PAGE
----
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Publication numberUS3767902 A
Publication typeGrant
Publication dateOct 23, 1973
Filing dateDec 12, 1972
Priority dateDec 12, 1972
Also published asCA992178A1, DE2357218A1, DE2357218C2
Publication numberUS 3767902 A, US 3767902A, US-A-3767902, US3767902 A, US3767902A
InventorsAnderson R, Estes B
Original AssigneeEssex International Inc
Export CitationBiBTeX, EndNote, RefMan
External Links: USPTO, USPTO Assignment, Espacenet
Engine member position predictor
US 3767902 A
Abstract
The disclosure describes a system for predicting the position of a moving member of an automobile engine, such as the crankshaft. The system includes means for generating reference pulses at discrete positions of the member, such as every 90 DEG of rotation. The system is operated by a clock generator that generates clock pulses at a high rate compared to the rate at which the reference pulses are produced. In response to a reference pulse, the clock pulses are transmitted to a first counter. The first counter successively counts the pulses to its maximum capacity, at which time an output pulse is transmitted to a second counter. When the next reference pulse is received, the number held in the first counter, the correction number, is loaded into a first storage register and the number held in the second counter, the position number, is loaded into a second storage register. The position number is loaded repeatedly into a down counter that is counted down by the clock pulses to produce a series of location pulses which predict the position of the rotating member. In response to each location pulse, the correction number is added to itself and the sum is stored in an accumulator. If the sum produced by an addition is equal to or greater than the capacity of the first counter at which an output pulse is produced, the transmission of the location signal is delayed for one clock pulse, thereby increasing the accuracy with which the location pulse predicts the position of the rotating member.
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tlnited States Patent [191 Estes, III et a1. 9

[ ENGINE MEMBER POSITION PREDICTOR [75] Inventors: Bay E. Estes, III, Murrysville;

Robert L. Anderson, Jr., Pittsburgh, both of Pa.

[73] Assignee: Essex International Inc., Fort Wayne, Ind.

[22] Filed: Dec. 12, 1972 [21] App]. No.: 314,398

[52] U.S. Cl. 235/l51.32, 235/92 CC, 235/92 MP 9/1970 Brescia et a1. 235/151.32

Primary Examiner-Felix D. Gruber Assistant ExaminerErrol A. Krass Att0rney-A. W. Molinare et al.

[57] ABSTRACT The disclosure describes a system for predicting the position of a moving member of an automobile engine,

such as the crankshaft. The system includes means for generating reference pulses at discretepositions of the member, such as every 90 of rotation. The system is operated by a clock generator that generates clock pulses at a high rate compared to the rate at which the reference pulses are produced. In response to a reference pulse, the clock pulses are transmitted to a first counter. The first counter successively counts the pulses to its maximum capacity, at which time an output pulse is transmitted to a second counter. When the next reference pulse is received, the number held in the first counter, the correction number, is loaded into a first storage register and the number held in the second counter, the position number, is loaded into a second storage register. The position number is loaded repeatedly into a down counter that is counted down -by the clock pulses to produce a series of location pulses which predict the position of the rotating member. In response to each location pulse, the correction number is added to itself and the sum is stored in an accumulator. If the sum produced by an addition is equal to or greater than the capacity of the first counter at which an output pulse is produced, the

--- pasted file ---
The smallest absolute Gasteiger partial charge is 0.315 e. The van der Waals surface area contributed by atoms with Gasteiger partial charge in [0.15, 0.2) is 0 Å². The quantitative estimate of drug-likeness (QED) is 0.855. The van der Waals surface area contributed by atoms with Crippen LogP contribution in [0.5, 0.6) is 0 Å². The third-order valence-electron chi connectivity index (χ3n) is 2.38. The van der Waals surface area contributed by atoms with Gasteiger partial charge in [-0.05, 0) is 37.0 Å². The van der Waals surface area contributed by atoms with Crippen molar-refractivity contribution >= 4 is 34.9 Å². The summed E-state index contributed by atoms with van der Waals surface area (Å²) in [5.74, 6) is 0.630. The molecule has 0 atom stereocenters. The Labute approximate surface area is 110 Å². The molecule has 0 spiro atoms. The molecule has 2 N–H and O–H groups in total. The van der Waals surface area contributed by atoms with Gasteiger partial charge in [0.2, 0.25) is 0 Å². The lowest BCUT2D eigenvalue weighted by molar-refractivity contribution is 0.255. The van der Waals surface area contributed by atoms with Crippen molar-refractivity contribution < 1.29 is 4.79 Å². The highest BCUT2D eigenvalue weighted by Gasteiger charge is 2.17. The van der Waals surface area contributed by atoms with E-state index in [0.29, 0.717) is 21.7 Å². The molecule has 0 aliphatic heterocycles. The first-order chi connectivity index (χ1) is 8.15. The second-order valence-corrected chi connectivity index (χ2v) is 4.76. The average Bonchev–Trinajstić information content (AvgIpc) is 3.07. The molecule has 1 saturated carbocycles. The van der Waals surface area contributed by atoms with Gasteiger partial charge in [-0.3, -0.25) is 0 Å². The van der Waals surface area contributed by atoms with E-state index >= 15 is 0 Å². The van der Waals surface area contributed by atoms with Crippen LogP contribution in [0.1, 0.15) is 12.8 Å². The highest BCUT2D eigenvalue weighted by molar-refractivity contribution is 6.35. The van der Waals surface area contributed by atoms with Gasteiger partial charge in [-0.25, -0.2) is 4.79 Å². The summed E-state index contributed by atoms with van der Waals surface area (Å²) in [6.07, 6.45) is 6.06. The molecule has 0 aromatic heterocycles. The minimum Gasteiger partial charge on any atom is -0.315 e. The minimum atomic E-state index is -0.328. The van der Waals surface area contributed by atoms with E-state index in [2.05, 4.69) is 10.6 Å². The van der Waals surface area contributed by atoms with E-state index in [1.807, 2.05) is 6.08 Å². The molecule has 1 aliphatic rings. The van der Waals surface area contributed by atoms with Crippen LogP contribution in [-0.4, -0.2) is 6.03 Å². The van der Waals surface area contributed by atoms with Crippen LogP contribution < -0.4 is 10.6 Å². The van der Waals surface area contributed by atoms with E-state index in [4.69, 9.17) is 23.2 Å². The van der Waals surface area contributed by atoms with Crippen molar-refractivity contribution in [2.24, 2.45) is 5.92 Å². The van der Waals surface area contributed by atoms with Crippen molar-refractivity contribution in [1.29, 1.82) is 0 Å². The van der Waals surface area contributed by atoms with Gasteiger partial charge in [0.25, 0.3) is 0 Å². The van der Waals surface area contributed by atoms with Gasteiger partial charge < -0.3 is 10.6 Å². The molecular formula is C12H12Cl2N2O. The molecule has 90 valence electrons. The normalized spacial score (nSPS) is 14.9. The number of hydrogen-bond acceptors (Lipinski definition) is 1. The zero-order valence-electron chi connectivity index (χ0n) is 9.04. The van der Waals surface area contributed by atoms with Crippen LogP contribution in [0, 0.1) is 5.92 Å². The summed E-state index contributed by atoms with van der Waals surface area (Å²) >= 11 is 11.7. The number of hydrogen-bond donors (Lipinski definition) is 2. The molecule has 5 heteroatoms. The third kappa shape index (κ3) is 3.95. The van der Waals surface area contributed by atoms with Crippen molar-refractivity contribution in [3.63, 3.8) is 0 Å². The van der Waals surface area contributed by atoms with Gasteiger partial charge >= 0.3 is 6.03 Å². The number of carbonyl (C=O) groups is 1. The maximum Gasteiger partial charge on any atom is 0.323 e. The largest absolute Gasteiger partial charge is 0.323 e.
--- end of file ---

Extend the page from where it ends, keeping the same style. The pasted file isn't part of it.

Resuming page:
transmission of the location signal is delayed for one clock pulse, thereby increasing the accuracy with which-the location pulse predicts the position of the rotating member.

, 11 Claims, 2 Drawing Figures PATENIEUw 23 ms 3.767.902

SHIU 2 CF 2 'LJI H MF 1 ENGINE MEMBER POSITION PREDICTOR BACKGROUND OF THE INVENTION position of the piston within the cylinder must be known. Likewise, in order to admit fuel to a cylinder through a fuel injection nozzle at the proper time, the position 'of'the piston and/or intake valve of the cylinder must be known. In the past, the instantaneous position of various engine parts has been determined by means of mechanical devices. However, such devices are expensive to manufacture and are subject to severe mechanical wear. As a result, various electronic methods of predicting the position of engine parts have been devised.

In one such system, metal lobes are placed at discrete intervals along the perimeter of the engine crankshaft damper and a magnetic transducer is mounted to the engine adjacent the damper so that the lobes pass by the transducer one-at-a-time as the crankshaft rotates. The transducer produces a short reference signal as each lobe passes by so that the location of the crankshaft is accurately known during the duration of the signal. Since only a limited number of lobes can be put on a crankshaft damper, the exact position of the crankshaft can be determined only at rather widely-spaced intervals. In order to provide additional accuracy, the position of the crankshaft must be interpolated or we dicted between the occurrence of the reference signals.